Owing to the geometric flight of hit balls 4, the secondary and tertiary targets 16,18,20 and 22,24,26 are labeled with a legend representative of expected results.
Historically, hits in baseball and softball result from the ball 4 traveling from the bat in the general direction of second base or, as depicted in FIG. 1 with the ball 4 positioned substantially perpendicular to the center of the apparatus 2. The legends on the target are therefore “Triple” for the first secondary target 22, “Single” for the third secondary target 26, “Double” for the first and third tertiary targets 22,26, and “Home Run” for the second tertiary target 24. The “Home Run” designated second tertiary target 24 is generally a misnomer, but has been labeled as such since this is the most desirable placement of the ball during hitting, for reasons as set forth above.
Referring to FIG. 2, the primary target 6 is showing the second planer surface 14 which is the opposed surface thereof and is adapted for training in pitching a ball 4 thereto. The second planar surface 14 likewise has a length and a width with the length extending substantially vertical when the apparatus 2 is positioned for use. The width of the second planar surface 14 has a longitudinally extending center axis 28 defined thereon by painting or other means known in the art. The center axis 28 separates the second planar surface 14 into first and second portions 30,32 of substantially equal width. Each of the first and second portions 30,32 have opposed pitching targets 34,35 and 38,39 and 42,43.
Each of the opposed pitching targets 34,35,38,39,42,43 have a horizontally extending length of about 8 inches as measured perpendicularly to the center axis. This length is representative of the width of home plate of a baseball or softball diamond. Each of the opposed pitching targets 35,35,38,39,42,43 has a vertically extending width in the range of about 6 inches to about 4 inches.
It should be understood that the vertically extending width range of the opposed pitching targets 34,35,38,39,42,43 represent, at their totaled extremes, the strike zone for batters having a height range from about 6 foot to about 3 foot. It therefore is necessary to construct each second planar surface with pitching target dimensions to more exactly fit the strike zone of a plurality of individual height ranges, for example one construction for individuals 5 foot to 6 foot in height, 4 foot to 5 foot in height and 3 foot to 4 foot in height. It is the inventor's opinion that break down will provide a sufficiently close approximation of the strike zone for adequate pitching training.
Referring to FIGS. 3 and 4, the primary target 6 is adjustable for vertically positioning the strike zone of the second planar surface 14 at a multiplicity of locations, for more precisely representing the strike zone of an individual of given height. FIG. 3 shows adjustable telescoping frame portions 46,47 and 50,51 suitable for lowering and raising the strike zone of the target. FIG. 4 shows a frame work 10 with the adjustment made by alternately changing the locations at which the primary target 6 is connected to the frame work 10.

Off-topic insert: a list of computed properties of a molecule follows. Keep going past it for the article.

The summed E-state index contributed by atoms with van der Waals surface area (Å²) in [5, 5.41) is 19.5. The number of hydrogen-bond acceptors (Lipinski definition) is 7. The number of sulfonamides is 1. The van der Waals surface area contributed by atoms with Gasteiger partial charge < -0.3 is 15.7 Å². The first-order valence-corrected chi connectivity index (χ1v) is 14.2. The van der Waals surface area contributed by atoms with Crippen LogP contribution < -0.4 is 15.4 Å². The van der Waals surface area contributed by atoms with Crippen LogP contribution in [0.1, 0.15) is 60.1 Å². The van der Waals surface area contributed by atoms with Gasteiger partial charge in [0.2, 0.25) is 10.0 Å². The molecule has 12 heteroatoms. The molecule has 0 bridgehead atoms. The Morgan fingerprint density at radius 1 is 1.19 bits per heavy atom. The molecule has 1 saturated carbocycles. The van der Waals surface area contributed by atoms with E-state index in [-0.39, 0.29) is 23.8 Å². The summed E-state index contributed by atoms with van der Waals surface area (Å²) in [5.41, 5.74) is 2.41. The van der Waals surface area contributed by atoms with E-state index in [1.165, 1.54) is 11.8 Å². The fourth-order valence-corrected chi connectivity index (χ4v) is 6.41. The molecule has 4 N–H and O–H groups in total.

The maintaining means 8 preferably is of a size sufficient for extending about the periphery of the primary target 6. A base 54 is connected to the frame work 10 and is adapted to maintain the frame work 10 and associated primary target 6 in a substantially vertical position. Means 56 is provided for connecting the periphery of the primary target 6 to the frame 10. Preferably Means 56 includes a plurality of grommets 58-69 connected to the primary target 6 and means 68, such as a line, cord, rope, or other device passing through the grommets 58-69 and about the frame.
It should be understood that the frame and the means for maintaining the primary target 6 in a position for use can be of various construction without departing therefrom as shown in FIG. 4, such as for example straps of material sewn to the primary target, extending about a portion of the frame and being attached thereto.
Not only will the apparatus 2 of the instant invention provide a means whereby a ball player can get valuable hitting and/or pitching experience in a limited area, but the construction of the apparatus permits an instructor or coach to teach the fundamentals necessary to place the ball 4 at desirable locations. Also, the user of the apparatus 2 can carefully results of his hit or pitch since the Velcro covered ball and Velcro primary target 6 cooperate to maintain the ball 4 on the primary target 6 upon contact therewith.
The ball 4 can be hit from a “T” or pitched up in the air for hitting by the user himself or by another person. The pitching and hitting can be from increasing distances from the primary target 6 as skill increases. Where a “T”, as is well known in the art, is used for hitting experience, the T can be move inside and outside relative to a center line of the primary target 6, thereby simulating inside and outside pitches.
The inventor has found that the apparatus of this invention 2 is most useful in training individuals in correct arm and hand placement for controlled hitting.
Other aspects, objects, and advantages can be obtained from a study of the drawings, the specification, and the appended claims.